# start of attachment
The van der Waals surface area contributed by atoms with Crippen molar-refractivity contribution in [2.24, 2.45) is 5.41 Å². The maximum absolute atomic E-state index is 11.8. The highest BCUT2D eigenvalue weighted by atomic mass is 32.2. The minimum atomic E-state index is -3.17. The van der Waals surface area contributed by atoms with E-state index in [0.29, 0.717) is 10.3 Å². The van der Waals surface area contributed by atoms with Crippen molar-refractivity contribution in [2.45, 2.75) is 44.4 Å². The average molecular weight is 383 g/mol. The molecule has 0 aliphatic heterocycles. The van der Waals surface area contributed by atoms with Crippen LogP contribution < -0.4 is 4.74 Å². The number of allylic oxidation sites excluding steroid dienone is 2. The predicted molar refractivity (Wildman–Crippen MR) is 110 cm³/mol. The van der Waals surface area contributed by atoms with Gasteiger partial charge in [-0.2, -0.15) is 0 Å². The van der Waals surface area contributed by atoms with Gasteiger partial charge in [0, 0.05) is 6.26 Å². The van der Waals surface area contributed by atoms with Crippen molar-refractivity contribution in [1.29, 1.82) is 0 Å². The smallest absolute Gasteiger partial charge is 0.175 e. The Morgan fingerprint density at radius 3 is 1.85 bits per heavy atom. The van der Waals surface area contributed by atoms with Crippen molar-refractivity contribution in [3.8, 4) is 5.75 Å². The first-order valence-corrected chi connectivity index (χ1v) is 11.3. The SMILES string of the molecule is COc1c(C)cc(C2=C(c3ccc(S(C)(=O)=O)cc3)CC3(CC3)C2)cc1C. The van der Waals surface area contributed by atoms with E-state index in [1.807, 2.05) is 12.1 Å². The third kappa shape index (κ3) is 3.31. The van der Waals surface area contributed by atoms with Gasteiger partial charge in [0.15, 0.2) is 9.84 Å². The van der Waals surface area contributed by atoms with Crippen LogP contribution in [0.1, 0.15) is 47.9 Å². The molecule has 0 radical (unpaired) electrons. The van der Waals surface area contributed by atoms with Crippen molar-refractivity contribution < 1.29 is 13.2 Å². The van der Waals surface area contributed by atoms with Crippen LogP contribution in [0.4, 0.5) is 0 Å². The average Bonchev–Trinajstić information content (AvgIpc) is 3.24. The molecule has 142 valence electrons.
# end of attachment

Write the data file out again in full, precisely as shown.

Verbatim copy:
The van der Waals surface area contributed by atoms with Crippen molar-refractivity contribution in [2.24, 2.45) is 5.41 Å². The maximum absolute atomic E-state index is 11.8. The highest BCUT2D eigenvalue weighted by atomic mass is 32.2. The minimum atomic E-state index is -3.17. The van der Waals surface area contributed by atoms with E-state index in [0.29, 0.717) is 10.3 Å². The van der Waals surface area contributed by atoms with Crippen molar-refractivity contribution in [2.45, 2.75) is 44.4 Å². The average molecular weight is 383 g/mol. The molecule has 0 aliphatic heterocycles. The van der Waals surface area contributed by atoms with Crippen LogP contribution < -0.4 is 4.74 Å². The number of allylic oxidation sites excluding steroid dienone is 2. The predicted molar refractivity (Wildman–Crippen MR) is 110 cm³/mol. The van der Waals surface area contributed by atoms with Gasteiger partial charge in [-0.2, -0.15) is 0 Å². The van der Waals surface area contributed by atoms with Gasteiger partial charge in [0, 0.05) is 6.26 Å². The van der Waals surface area contributed by atoms with Crippen molar-refractivity contribution in [1.29, 1.82) is 0 Å². The smallest absolute Gasteiger partial charge is 0.175 e. The Morgan fingerprint density at radius 3 is 1.85 bits per heavy atom. The van der Waals surface area contributed by atoms with Crippen molar-refractivity contribution in [3.8, 4) is 5.75 Å². The first-order valence-corrected chi connectivity index (χ1v) is 11.3. The SMILES string of the molecule is COc1c(C)cc(C2=C(c3ccc(S(C)(=O)=O)cc3)CC3(CC3)C2)cc1C. The van der Waals surface area contributed by atoms with E-state index in [1.807, 2.05) is 12.1 Å². The third kappa shape index (κ3) is 3.31. The van der Waals surface area contributed by atoms with Gasteiger partial charge in [0.15, 0.2) is 9.84 Å². The van der Waals surface area contributed by atoms with Crippen LogP contribution in [0.1, 0.15) is 47.9 Å². The molecule has 0 radical (unpaired) electrons. The van der Waals surface area contributed by atoms with Crippen molar-refractivity contribution < 1.29 is 13.2 Å². The van der Waals surface area contributed by atoms with Crippen LogP contribution in [0.4, 0.5) is 0 Å². The average Bonchev–Trinajstić information content (AvgIpc) is 3.24. The molecule has 142 valence electrons.